Inventions of the Text Seminar Series
Inventions of the Text complements our Research Seminar series. Inventions is organised by a team of postgraduate researchers, and combines papers by academics from Durham and beyond with presentations by PhD students. Seminars run roughly every couple of weeks during term time, with around eight or nine events a year. After each seminar, attendees are welcome to socialise with the speaker(s) over dinner. They are generally for University staff and students, although sometimes open to the public.
Forthcoming Inventions of the Text Seminars
James Melville and Ester Inglis
Please join us for the final Inventions of the Text seminar of 2018/19.
Glasgow University's Dr Jamie Reid-Baxter promises to deliver a Franco-Scottish tour de force on the poetic spirituality of Rev. James Melville and Esther Inglis (see full abstract below). The seminar will be followed by drinks in The Victoria Inn and the option of dinner at Ristorante Capriccio. If you would like to join us for dinner, please contact us at firstname.lastname@example.org.
Dr Jamie Reid-Baxter, editor of the poetry of Elizabeth Melville, Lady Culross, will look at the links between the dazzling work of the calligrapher and poet Esther Inglis (1571-1624), daughter of Huguenot refugees in Edinburgh, and the poetry produced by the ‘spiritual community’ that flourished in Fife around the Rev. James Melville (1554-1614). James’ involvement with French protestant culture extended to making a substantial and highly politicised poetic paraphrase of a Latin sylva by the great Genevan theologian Theodore Beza (1519-1605), on the David and Bathsheba story and the origins of Psalm 51. Melville was a national figure, a leading spokesman for the presbyterian wing of the Kirk, but his francophilia, unlike his ecclesiology, was something he shared with King James VI. Francophilia was also one of the many things that James Melville shared with his celebrated firebrand uncle Andrew (1545-1622), a noted Latin poet. The older man wrote Latin verse in praise of the work and spirituality of Esther Inglis, and Dr Reid-Baxter has now also identified a direct link between Inglis and James Melville. Currently known only as a (superb) calligrapher, Inglis herself wrote verse, in both French and Anglo-Scots, including paraphrases of the astonishing Cinquante Octonaires sur la vanité du monde published in 1583 by the pastor Antoine de la Roche Chandieu. Jacobean presbyterian ‘high culture’ is proving to be far richer than anyone imagined twenty years ago. Dr Reid-Baxter’s paper is an opportunity to see, read, and hear some of its finest literary products.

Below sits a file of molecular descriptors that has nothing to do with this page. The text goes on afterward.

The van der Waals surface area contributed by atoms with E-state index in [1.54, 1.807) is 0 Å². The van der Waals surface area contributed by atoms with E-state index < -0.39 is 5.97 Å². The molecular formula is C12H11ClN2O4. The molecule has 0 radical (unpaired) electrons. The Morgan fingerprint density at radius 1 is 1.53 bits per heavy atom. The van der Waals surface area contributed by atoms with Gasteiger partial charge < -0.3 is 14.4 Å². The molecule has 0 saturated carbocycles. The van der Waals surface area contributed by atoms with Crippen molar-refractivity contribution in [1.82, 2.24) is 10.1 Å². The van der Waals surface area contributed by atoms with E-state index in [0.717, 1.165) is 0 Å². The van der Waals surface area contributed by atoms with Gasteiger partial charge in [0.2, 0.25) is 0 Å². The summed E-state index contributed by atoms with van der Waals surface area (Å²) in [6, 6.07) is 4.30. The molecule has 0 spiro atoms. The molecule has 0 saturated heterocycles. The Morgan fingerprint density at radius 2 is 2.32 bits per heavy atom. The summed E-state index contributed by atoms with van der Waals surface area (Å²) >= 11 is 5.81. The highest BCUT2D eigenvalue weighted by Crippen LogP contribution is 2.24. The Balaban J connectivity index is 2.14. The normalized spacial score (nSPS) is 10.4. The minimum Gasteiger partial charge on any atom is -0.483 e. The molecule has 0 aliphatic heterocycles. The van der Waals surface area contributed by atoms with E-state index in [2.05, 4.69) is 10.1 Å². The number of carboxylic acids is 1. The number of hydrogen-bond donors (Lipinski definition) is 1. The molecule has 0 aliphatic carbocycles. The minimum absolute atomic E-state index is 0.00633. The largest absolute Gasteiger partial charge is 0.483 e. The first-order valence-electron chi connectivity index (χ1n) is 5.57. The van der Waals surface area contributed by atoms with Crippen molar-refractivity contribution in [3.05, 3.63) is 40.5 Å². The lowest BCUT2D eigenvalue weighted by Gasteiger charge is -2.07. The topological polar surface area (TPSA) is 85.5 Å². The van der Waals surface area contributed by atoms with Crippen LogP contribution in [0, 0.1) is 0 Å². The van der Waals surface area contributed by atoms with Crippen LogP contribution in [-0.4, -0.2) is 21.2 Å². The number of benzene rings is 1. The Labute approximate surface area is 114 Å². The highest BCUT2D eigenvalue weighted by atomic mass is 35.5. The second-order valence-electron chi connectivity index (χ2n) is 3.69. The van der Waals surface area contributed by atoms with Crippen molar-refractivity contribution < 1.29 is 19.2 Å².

Contact email@example.com for more information about this event.